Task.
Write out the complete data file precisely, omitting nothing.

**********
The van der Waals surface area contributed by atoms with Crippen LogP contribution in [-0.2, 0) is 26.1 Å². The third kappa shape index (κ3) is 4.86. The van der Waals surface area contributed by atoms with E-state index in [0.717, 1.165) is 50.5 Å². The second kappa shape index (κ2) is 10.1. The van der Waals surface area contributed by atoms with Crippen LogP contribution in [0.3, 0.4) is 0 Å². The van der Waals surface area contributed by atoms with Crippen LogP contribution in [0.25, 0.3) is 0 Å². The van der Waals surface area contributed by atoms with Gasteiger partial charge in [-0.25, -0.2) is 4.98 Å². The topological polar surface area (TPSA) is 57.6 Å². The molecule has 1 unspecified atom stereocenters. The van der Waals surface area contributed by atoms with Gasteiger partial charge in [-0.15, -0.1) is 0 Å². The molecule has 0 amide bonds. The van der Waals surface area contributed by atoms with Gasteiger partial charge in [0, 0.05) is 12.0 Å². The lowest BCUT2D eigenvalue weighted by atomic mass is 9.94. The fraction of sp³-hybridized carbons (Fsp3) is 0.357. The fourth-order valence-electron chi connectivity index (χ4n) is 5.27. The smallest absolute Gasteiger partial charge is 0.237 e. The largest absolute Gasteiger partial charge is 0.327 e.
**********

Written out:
The van der Waals surface area contributed by atoms with Crippen LogP contribution in [-0.2, 0) is 26.1 Å². The third kappa shape index (κ3) is 4.86. The van der Waals surface area contributed by atoms with E-state index in [0.717, 1.165) is 50.5 Å². The second kappa shape index (κ2) is 10.1. The van der Waals surface area contributed by atoms with Crippen LogP contribution in [0.3, 0.4) is 0 Å². The van der Waals surface area contributed by atoms with Crippen LogP contribution in [0.25, 0.3) is 0 Å². The van der Waals surface area contributed by atoms with Gasteiger partial charge in [-0.25, -0.2) is 4.98 Å². The topological polar surface area (TPSA) is 57.6 Å². The molecule has 1 unspecified atom stereocenters. The van der Waals surface area contributed by atoms with Gasteiger partial charge in [-0.15, -0.1) is 0 Å². The molecule has 0 amide bonds. The van der Waals surface area contributed by atoms with Gasteiger partial charge in [0, 0.05) is 12.0 Å². The lowest BCUT2D eigenvalue weighted by atomic mass is 9.94. The fraction of sp³-hybridized carbons (Fsp3) is 0.357. The fourth-order valence-electron chi connectivity index (χ4n) is 5.27. The smallest absolute Gasteiger partial charge is 0.237 e. The largest absolute Gasteiger partial charge is 0.327 e.